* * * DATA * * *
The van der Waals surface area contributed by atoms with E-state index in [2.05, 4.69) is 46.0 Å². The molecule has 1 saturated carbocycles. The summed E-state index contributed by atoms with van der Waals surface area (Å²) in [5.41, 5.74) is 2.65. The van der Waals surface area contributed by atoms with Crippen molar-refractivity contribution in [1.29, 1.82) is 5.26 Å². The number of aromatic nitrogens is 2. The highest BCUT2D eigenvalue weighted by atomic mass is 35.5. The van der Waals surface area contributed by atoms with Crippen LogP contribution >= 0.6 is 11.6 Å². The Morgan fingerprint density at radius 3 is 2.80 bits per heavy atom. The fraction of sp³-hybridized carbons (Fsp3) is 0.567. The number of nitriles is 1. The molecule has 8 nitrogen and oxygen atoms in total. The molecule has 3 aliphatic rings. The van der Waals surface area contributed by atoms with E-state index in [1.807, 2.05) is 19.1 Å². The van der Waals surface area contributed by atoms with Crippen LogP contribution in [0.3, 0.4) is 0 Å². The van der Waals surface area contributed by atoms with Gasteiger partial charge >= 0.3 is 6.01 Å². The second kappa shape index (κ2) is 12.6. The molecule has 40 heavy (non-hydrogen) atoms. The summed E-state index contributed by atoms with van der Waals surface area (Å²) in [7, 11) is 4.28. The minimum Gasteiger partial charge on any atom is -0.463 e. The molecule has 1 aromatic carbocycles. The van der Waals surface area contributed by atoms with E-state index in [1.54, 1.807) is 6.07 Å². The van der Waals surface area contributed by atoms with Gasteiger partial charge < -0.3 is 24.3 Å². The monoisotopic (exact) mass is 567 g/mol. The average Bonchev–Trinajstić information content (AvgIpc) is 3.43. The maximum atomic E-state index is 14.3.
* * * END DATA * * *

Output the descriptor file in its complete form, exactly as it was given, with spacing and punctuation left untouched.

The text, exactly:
The van der Waals surface area contributed by atoms with E-state index in [2.05, 4.69) is 46.0 Å². The molecule has 1 saturated carbocycles. The summed E-state index contributed by atoms with van der Waals surface area (Å²) in [5.41, 5.74) is 2.65. The van der Waals surface area contributed by atoms with Crippen molar-refractivity contribution in [1.29, 1.82) is 5.26 Å². The number of aromatic nitrogens is 2. The highest BCUT2D eigenvalue weighted by atomic mass is 35.5. The van der Waals surface area contributed by atoms with Crippen LogP contribution >= 0.6 is 11.6 Å². The Morgan fingerprint density at radius 3 is 2.80 bits per heavy atom. The fraction of sp³-hybridized carbons (Fsp3) is 0.567. The number of nitriles is 1. The molecule has 8 nitrogen and oxygen atoms in total. The molecule has 3 aliphatic rings. The van der Waals surface area contributed by atoms with E-state index in [1.807, 2.05) is 19.1 Å². The van der Waals surface area contributed by atoms with Crippen LogP contribution in [0.3, 0.4) is 0 Å². The van der Waals surface area contributed by atoms with Gasteiger partial charge >= 0.3 is 6.01 Å². The second kappa shape index (κ2) is 12.6. The molecule has 40 heavy (non-hydrogen) atoms. The summed E-state index contributed by atoms with van der Waals surface area (Å²) in [7, 11) is 4.28. The minimum Gasteiger partial charge on any atom is -0.463 e. The molecule has 1 aromatic carbocycles. The van der Waals surface area contributed by atoms with E-state index in [1.54, 1.807) is 6.07 Å². The van der Waals surface area contributed by atoms with Gasteiger partial charge < -0.3 is 24.3 Å². The monoisotopic (exact) mass is 567 g/mol. The average Bonchev–Trinajstić information content (AvgIpc) is 3.43. The maximum atomic E-state index is 14.3.